Waterloo Bridge is one in a series of paintings of the famous bridge in London. All of the pictures in the “Waterloo Bridge” series share the same viewpoint overlooking the Thames.
“The Highland Shepherd” by Rosa Bonheur depicts a Scottish shepherd dressed in the traditional highlander attire of the 1800s. As a realist painter, Bonheur painted scenes in her painting from her first-hand experience.
Her monumental artworks in France led to international fame and recognition, and as she traveled to Scotland, she met Queen Victoria en route.
The Queen admired Bonheur’s work, and while in Scotland, she completed sketches for Highland Shepherd. This painting depicts a way of life in the Scottish highlands that was disappearing and had enormous general appeal.
To depict animals, Rosa Bonheur studied at a Paris slaughterhouse in 1845, a regular activity for an animal painter that she was the first to engage in as a woman.
“Helen of Troy” by Dante Gabriel Rossetti portrays the face that was said to have launched a thousand ships. In Greek mythology, Helen of Troy was said to have been the most beautiful woman in the world.
Rossetti depicts a beautiful woman shown in three-quarter length. Her golden robes and long flowing hair are painted in rich glowing tones.
The model’s name was Annie Miller, and her golden, curly locks of hair complement her golden-colored garment. She is a typical Rossettian type, with pale skin, red lips, and expressive eyes gazing into the distance.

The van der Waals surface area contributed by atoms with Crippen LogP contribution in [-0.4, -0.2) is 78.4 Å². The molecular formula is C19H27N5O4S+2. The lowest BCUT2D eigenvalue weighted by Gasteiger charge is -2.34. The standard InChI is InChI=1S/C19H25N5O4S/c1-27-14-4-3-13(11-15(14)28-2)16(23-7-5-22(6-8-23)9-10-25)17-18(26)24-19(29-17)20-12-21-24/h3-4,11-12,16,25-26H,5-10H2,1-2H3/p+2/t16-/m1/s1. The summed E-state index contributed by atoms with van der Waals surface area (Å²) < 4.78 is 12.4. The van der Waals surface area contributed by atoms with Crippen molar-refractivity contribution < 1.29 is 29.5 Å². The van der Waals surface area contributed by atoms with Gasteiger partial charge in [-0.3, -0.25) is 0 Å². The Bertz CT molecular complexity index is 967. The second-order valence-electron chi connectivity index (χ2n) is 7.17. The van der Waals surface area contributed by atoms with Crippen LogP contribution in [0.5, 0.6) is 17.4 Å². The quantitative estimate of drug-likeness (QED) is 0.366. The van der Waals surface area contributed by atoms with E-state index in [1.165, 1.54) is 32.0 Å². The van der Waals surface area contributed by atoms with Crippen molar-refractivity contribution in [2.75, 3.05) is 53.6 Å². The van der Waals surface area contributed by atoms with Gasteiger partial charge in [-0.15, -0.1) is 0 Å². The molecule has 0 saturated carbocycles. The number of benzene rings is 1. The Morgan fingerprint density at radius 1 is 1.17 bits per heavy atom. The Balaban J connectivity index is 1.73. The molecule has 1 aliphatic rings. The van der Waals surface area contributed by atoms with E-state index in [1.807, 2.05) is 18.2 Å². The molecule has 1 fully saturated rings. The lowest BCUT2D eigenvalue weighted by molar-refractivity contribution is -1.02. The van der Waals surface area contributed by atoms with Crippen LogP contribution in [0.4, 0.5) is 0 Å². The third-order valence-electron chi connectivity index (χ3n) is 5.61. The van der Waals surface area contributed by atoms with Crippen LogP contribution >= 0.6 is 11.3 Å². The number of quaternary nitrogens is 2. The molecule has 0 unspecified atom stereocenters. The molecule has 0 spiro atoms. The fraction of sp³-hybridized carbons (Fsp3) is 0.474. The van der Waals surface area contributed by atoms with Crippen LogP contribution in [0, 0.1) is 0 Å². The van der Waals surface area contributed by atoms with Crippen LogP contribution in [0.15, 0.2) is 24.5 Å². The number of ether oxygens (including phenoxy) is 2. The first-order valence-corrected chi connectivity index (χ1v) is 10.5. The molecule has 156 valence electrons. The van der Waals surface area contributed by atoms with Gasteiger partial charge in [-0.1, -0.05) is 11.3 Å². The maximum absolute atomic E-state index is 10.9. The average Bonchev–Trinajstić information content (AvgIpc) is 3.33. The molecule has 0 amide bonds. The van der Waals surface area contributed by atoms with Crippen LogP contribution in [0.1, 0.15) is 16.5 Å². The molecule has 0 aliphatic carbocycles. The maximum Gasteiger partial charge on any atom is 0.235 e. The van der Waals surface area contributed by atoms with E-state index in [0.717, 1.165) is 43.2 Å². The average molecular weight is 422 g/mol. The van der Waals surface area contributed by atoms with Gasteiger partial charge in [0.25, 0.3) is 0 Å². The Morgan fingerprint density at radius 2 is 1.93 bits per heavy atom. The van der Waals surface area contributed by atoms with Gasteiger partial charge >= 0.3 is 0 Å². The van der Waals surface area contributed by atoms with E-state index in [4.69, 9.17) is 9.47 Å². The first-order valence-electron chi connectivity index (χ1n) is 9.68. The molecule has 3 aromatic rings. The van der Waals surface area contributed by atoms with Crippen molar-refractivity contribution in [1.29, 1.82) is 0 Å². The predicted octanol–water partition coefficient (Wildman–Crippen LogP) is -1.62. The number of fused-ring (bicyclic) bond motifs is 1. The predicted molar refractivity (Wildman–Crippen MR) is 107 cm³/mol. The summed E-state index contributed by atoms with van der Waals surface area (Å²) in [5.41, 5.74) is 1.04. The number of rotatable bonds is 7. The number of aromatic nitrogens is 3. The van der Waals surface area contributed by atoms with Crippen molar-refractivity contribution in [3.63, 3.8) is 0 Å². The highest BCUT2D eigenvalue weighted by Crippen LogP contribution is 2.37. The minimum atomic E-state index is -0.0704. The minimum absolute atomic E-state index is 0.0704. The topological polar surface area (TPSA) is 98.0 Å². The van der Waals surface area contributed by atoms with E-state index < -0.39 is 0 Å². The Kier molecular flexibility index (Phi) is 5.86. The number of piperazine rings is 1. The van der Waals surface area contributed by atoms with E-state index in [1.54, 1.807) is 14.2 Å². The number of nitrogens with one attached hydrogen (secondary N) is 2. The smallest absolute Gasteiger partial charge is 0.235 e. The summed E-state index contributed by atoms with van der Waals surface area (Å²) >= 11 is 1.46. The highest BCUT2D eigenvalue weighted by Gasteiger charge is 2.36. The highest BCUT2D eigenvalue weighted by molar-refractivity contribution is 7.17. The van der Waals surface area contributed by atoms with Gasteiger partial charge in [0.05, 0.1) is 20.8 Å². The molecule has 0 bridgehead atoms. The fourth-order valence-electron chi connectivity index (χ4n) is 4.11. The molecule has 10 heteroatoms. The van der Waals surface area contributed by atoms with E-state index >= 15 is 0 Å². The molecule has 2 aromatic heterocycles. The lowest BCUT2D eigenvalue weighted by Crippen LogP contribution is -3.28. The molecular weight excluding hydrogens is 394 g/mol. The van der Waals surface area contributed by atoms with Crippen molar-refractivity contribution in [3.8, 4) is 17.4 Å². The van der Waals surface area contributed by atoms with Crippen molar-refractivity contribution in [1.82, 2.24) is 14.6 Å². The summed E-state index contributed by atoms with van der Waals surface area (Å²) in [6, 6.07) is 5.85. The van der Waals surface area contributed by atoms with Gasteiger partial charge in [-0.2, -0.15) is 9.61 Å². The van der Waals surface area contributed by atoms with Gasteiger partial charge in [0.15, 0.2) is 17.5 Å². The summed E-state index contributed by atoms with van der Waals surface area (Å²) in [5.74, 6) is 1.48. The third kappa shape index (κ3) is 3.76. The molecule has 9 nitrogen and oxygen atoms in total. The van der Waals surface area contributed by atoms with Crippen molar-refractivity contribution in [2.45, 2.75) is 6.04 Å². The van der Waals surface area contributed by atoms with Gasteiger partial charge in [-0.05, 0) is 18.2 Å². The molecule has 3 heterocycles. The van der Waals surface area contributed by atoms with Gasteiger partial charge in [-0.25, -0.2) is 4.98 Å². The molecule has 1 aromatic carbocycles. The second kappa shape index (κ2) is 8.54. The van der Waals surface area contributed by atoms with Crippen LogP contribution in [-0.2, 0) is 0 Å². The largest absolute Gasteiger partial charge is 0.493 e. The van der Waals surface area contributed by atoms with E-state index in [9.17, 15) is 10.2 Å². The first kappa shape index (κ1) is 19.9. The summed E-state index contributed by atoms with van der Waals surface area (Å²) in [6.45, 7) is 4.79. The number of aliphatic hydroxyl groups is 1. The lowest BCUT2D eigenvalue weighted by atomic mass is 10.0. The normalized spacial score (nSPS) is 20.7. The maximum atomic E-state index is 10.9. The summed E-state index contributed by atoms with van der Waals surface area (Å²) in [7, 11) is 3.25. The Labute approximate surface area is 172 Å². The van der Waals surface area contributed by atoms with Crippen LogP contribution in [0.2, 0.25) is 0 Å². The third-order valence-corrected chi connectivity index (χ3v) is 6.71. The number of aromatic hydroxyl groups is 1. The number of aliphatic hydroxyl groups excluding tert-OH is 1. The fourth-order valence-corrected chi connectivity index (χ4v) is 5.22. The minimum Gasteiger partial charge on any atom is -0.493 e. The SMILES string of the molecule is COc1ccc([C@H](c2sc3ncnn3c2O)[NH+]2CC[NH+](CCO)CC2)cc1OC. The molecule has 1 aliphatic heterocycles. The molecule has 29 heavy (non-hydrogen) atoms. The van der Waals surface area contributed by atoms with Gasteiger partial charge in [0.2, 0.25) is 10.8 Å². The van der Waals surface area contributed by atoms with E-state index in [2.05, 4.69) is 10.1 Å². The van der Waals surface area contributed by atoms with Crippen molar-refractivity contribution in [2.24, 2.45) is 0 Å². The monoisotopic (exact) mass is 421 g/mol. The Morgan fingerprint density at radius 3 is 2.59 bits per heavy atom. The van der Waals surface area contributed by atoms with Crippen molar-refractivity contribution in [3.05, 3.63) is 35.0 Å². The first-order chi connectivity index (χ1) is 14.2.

Legends of Helen of Troy’s beauty have inspired artists throughout history to represent her, frequently as the personification of ideal human beauty. Images of Helen start appearing in the 7th century BC.
- Name: Kunsthalle Hamburg
- City: Hamburg
- Country: Germany
- Established: 1869
- Type: Art Museum
- Location: Glockengießerwall, Hamburg, Germany
Kunsthalle Hamburg – Map
Kunsthalle Hamburg – Virtual Tour
Kunsthalle Hamburg – Virtual Tour
Explore Germany’s Museums
- The Pergamon Museum
- Neues Museum
- Altes Museum
- Alte Nationalgalerie – National Gallery (Berlin)
- Bode Museum
- Gemäldegalerie, Berlin
- Spy Museum Berlin
- Jewish Museum, Berlin
- Deutsches Historisches Museum – German Historical Museum
- DDR Museum
German Proverbs and Quotes
“Nothing great in the world has ever been accomplished without passion.”
– Georg Wilhelm Friedrich Hegel
Photo Credit: JOM